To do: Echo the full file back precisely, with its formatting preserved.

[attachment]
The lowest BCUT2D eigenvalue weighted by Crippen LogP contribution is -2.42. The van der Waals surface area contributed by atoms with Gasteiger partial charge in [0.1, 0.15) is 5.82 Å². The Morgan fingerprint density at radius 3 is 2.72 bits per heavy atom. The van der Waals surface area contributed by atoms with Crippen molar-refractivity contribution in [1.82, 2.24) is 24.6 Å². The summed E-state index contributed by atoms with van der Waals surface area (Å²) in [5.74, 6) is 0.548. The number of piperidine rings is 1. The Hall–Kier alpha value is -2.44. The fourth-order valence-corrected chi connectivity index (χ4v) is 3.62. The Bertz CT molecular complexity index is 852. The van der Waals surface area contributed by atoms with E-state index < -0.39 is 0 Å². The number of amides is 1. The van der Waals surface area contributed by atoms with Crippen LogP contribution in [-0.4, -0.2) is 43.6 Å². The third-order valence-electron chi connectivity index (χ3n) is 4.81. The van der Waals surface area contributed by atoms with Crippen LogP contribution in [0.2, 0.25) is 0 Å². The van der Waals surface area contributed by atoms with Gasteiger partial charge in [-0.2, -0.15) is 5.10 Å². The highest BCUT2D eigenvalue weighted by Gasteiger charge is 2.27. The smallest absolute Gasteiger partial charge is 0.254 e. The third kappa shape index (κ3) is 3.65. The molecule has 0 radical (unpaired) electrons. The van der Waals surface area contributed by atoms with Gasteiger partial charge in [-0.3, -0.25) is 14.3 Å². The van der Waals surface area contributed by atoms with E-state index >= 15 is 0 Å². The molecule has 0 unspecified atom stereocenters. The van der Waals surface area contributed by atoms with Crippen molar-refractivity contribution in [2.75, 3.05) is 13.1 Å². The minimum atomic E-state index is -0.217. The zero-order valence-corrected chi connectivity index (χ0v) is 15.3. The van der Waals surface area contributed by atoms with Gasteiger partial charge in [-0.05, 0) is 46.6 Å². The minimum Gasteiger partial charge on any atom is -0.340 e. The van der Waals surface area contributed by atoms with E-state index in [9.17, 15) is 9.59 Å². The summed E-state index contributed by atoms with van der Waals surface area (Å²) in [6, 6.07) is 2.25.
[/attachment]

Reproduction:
The lowest BCUT2D eigenvalue weighted by Crippen LogP contribution is -2.42. The van der Waals surface area contributed by atoms with Gasteiger partial charge in [0.1, 0.15) is 5.82 Å². The Morgan fingerprint density at radius 3 is 2.72 bits per heavy atom. The van der Waals surface area contributed by atoms with Crippen molar-refractivity contribution in [1.82, 2.24) is 24.6 Å². The summed E-state index contributed by atoms with van der Waals surface area (Å²) in [5.74, 6) is 0.548. The number of piperidine rings is 1. The Hall–Kier alpha value is -2.44. The fourth-order valence-corrected chi connectivity index (χ4v) is 3.62. The Bertz CT molecular complexity index is 852. The van der Waals surface area contributed by atoms with E-state index < -0.39 is 0 Å². The number of amides is 1. The van der Waals surface area contributed by atoms with Crippen LogP contribution in [-0.4, -0.2) is 43.6 Å². The third-order valence-electron chi connectivity index (χ3n) is 4.81. The van der Waals surface area contributed by atoms with Crippen LogP contribution in [0.2, 0.25) is 0 Å². The van der Waals surface area contributed by atoms with Gasteiger partial charge in [-0.2, -0.15) is 5.10 Å². The highest BCUT2D eigenvalue weighted by Gasteiger charge is 2.27. The smallest absolute Gasteiger partial charge is 0.254 e. The third kappa shape index (κ3) is 3.65. The molecule has 0 radical (unpaired) electrons. The van der Waals surface area contributed by atoms with Gasteiger partial charge in [-0.3, -0.25) is 14.3 Å². The van der Waals surface area contributed by atoms with E-state index >= 15 is 0 Å². The molecule has 0 unspecified atom stereocenters. The van der Waals surface area contributed by atoms with Crippen molar-refractivity contribution in [2.75, 3.05) is 13.1 Å². The minimum atomic E-state index is -0.217. The zero-order valence-corrected chi connectivity index (χ0v) is 15.3. The van der Waals surface area contributed by atoms with Gasteiger partial charge in [-0.05, 0) is 46.6 Å². The minimum Gasteiger partial charge on any atom is -0.340 e. The van der Waals surface area contributed by atoms with E-state index in [9.17, 15) is 9.59 Å². The summed E-state index contributed by atoms with van der Waals surface area (Å²) in [6, 6.07) is 2.25.